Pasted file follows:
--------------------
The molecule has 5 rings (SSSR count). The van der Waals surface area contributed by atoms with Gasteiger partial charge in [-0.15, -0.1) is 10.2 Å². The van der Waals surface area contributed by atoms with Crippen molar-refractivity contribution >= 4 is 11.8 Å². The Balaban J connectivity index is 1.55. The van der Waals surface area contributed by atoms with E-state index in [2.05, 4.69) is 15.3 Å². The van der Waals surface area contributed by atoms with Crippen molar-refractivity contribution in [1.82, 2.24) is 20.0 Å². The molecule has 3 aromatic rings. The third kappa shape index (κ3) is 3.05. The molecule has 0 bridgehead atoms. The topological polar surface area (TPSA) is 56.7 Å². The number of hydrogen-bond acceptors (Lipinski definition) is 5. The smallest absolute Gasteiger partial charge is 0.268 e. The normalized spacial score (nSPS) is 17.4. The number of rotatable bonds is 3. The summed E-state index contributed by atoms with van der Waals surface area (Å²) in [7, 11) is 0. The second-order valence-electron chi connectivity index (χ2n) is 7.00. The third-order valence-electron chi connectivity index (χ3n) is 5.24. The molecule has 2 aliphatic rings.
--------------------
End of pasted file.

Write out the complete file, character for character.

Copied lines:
The molecule has 5 rings (SSSR count). The van der Waals surface area contributed by atoms with Gasteiger partial charge in [-0.15, -0.1) is 10.2 Å². The van der Waals surface area contributed by atoms with Crippen molar-refractivity contribution >= 4 is 11.8 Å². The Balaban J connectivity index is 1.55. The van der Waals surface area contributed by atoms with E-state index in [2.05, 4.69) is 15.3 Å². The van der Waals surface area contributed by atoms with Crippen molar-refractivity contribution in [1.82, 2.24) is 20.0 Å². The molecule has 3 aromatic rings. The third kappa shape index (κ3) is 3.05. The molecule has 0 bridgehead atoms. The topological polar surface area (TPSA) is 56.7 Å². The number of hydrogen-bond acceptors (Lipinski definition) is 5. The smallest absolute Gasteiger partial charge is 0.268 e. The normalized spacial score (nSPS) is 17.4. The number of rotatable bonds is 3. The summed E-state index contributed by atoms with van der Waals surface area (Å²) in [7, 11) is 0. The second-order valence-electron chi connectivity index (χ2n) is 7.00. The third-order valence-electron chi connectivity index (χ3n) is 5.24. The molecule has 2 aliphatic rings.